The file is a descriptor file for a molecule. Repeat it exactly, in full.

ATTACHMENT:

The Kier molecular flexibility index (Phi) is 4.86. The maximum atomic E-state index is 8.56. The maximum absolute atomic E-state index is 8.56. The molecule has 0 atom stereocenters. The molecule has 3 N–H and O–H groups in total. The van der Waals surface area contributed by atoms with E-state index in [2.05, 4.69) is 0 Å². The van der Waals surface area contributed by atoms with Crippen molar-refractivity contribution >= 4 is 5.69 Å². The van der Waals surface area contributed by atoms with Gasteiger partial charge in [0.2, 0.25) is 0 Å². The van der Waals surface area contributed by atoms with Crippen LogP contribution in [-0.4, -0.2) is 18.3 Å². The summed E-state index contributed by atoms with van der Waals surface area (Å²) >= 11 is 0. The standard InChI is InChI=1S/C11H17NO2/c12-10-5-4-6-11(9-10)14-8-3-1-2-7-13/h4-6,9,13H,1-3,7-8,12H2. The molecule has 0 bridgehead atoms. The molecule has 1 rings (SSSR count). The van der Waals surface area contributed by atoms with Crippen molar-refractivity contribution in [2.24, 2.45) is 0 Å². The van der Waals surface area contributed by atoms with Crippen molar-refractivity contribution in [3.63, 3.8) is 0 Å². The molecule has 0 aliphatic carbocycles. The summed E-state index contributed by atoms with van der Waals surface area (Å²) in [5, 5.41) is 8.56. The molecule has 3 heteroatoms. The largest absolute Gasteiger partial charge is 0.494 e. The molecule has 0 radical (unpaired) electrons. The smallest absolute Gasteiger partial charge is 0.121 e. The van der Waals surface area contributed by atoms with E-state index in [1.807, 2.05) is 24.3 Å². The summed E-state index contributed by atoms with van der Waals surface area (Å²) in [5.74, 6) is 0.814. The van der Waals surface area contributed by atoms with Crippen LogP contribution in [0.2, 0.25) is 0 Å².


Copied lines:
The Kier molecular flexibility index (Phi) is 4.86. The maximum atomic E-state index is 8.56. The maximum absolute atomic E-state index is 8.56. The molecule has 0 atom stereocenters. The molecule has 3 N–H and O–H groups in total. The van der Waals surface area contributed by atoms with E-state index in [2.05, 4.69) is 0 Å². The van der Waals surface area contributed by atoms with Crippen molar-refractivity contribution >= 4 is 5.69 Å². The van der Waals surface area contributed by atoms with Gasteiger partial charge in [0.2, 0.25) is 0 Å². The van der Waals surface area contributed by atoms with Crippen LogP contribution in [-0.4, -0.2) is 18.3 Å². The summed E-state index contributed by atoms with van der Waals surface area (Å²) >= 11 is 0. The standard InChI is InChI=1S/C11H17NO2/c12-10-5-4-6-11(9-10)14-8-3-1-2-7-13/h4-6,9,13H,1-3,7-8,12H2. The molecule has 0 bridgehead atoms. The molecule has 1 rings (SSSR count). The van der Waals surface area contributed by atoms with Crippen molar-refractivity contribution in [2.24, 2.45) is 0 Å². The van der Waals surface area contributed by atoms with Crippen molar-refractivity contribution in [3.63, 3.8) is 0 Å². The molecule has 0 aliphatic carbocycles. The summed E-state index contributed by atoms with van der Waals surface area (Å²) in [5, 5.41) is 8.56. The molecule has 3 heteroatoms. The largest absolute Gasteiger partial charge is 0.494 e. The molecule has 0 radical (unpaired) electrons. The smallest absolute Gasteiger partial charge is 0.121 e. The van der Waals surface area contributed by atoms with E-state index in [1.807, 2.05) is 24.3 Å². The summed E-state index contributed by atoms with van der Waals surface area (Å²) in [5.74, 6) is 0.814. The van der Waals surface area contributed by atoms with Crippen LogP contribution in [0.2, 0.25) is 0 Å².